Wikis are flexible websites that aid document collaboration and content editing by all members involved in a project. It is a unique collaboration and content creation tool that merits inclusion in any project manager’s armory. The team members may input their collective knowledge and information to create comprehensive documents.
The following are the major features or characteristics of Wikis:
- Most projects call for certain documentation to be open to collaborative writing, and Wikis serve this purpose.
- Wikis allow each team member or stakeholder in a project to view, edit and update Wiki based documents at any time. This facilitates pooling of knowledge to create comprehensive documents.
- People with access and full privileges may add, delete and edit content in a Wiki with ease. One can also comment on the content of the Wiki, by placing the comments in a colored box.
- Wikis are ideal for maintaining notes and sharing/discussing ideas and information with the project team. They can be used to draft the documents of various brain storming sessions as well as provide a set of instructions and a class-based curriculum.
- It is preferable that the project manager decides which topics to store or include in the Wiki, and the manner it is to be organized. Such advance planning eliminates dead links and preempts the need to rebuild the Wiki’s structure after too many people add too much information.
- It is easy to format Wiki documents using basic text-based commands.
- Syndication allows sharing Wiki documents with outside members, without allowing them rights to make unauthorized editing.
- It is possible to track the history of changes made to each Wiki automatically. The history feature displays what changes were made, when, and by whom. The members can work on a live document, knowing the full history of changes made by various people, available any time.
Pros and Cons of Using Wiki
Wikis constitute excellent tools for documentation and communication, two critical aspects of project management. The biggest advantage is its open nature which allows the project manager to structure or format the tool as required.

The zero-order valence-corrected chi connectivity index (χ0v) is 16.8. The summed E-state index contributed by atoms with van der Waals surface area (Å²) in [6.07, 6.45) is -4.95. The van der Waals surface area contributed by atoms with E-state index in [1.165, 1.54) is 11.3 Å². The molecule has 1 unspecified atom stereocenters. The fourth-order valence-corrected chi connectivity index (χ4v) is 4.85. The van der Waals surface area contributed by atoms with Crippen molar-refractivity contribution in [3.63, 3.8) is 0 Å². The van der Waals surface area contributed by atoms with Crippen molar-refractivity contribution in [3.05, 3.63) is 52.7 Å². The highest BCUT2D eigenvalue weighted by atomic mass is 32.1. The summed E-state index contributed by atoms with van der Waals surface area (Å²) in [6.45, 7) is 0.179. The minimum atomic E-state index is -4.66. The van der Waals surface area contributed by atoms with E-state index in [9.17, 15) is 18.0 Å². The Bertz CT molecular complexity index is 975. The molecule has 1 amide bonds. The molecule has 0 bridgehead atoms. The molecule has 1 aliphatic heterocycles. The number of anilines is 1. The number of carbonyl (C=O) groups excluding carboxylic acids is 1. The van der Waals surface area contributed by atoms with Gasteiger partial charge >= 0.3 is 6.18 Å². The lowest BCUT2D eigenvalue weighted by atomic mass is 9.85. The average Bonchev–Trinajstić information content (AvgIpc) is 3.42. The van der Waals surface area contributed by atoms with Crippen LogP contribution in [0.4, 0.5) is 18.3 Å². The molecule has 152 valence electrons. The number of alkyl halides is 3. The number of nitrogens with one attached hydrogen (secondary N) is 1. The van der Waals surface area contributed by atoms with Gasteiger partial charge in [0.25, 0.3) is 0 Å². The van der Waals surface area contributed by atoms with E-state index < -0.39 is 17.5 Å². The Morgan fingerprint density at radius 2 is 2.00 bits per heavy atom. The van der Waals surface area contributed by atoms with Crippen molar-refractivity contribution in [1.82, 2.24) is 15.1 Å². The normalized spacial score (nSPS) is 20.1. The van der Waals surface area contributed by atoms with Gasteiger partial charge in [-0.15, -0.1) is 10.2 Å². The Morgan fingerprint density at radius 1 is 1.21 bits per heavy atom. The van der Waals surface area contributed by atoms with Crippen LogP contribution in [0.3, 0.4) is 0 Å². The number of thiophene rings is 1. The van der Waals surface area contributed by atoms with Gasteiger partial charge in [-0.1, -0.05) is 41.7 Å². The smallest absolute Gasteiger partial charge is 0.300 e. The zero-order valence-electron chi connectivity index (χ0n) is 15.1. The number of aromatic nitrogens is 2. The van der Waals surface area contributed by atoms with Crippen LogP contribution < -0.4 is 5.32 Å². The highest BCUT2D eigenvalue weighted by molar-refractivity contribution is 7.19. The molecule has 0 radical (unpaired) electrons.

Next to the hugely popular Microsoft Project, Wiki is arguably the most helpful tool for the project manager. Wikis may not be able to substitute for MS Project, but both complement the other in many ways. A Wiki document, for instance finds use as a communication tool by providing the PDF or JPG narrations of the current project plan to team members or even to customers, and becomes especially handy as not everybody will have MS Project installed.
The benefits that Wiki provides notwithstanding, using Wiki successfully requires much self-discipline from each individual user. Even one team member doing the wrong thing such as deleting an important update can wreak havoc. Again, open sourced Wikis do not have built-in easily updatable views for Gantt charts and graphical overviews. Another disadvantage is that using a Wiki requires connectivity to the Internet or access to the network where the Wiki is installed; and this may not be always available.
- Occidental College. “Using a Wiki as a Project Management Tool.” http://net.educause.edu/ir/library/pdf/WRC08062.pdf. Retrieved Ocftober 23, 2011.
- Image Credit: Wikimedia Commons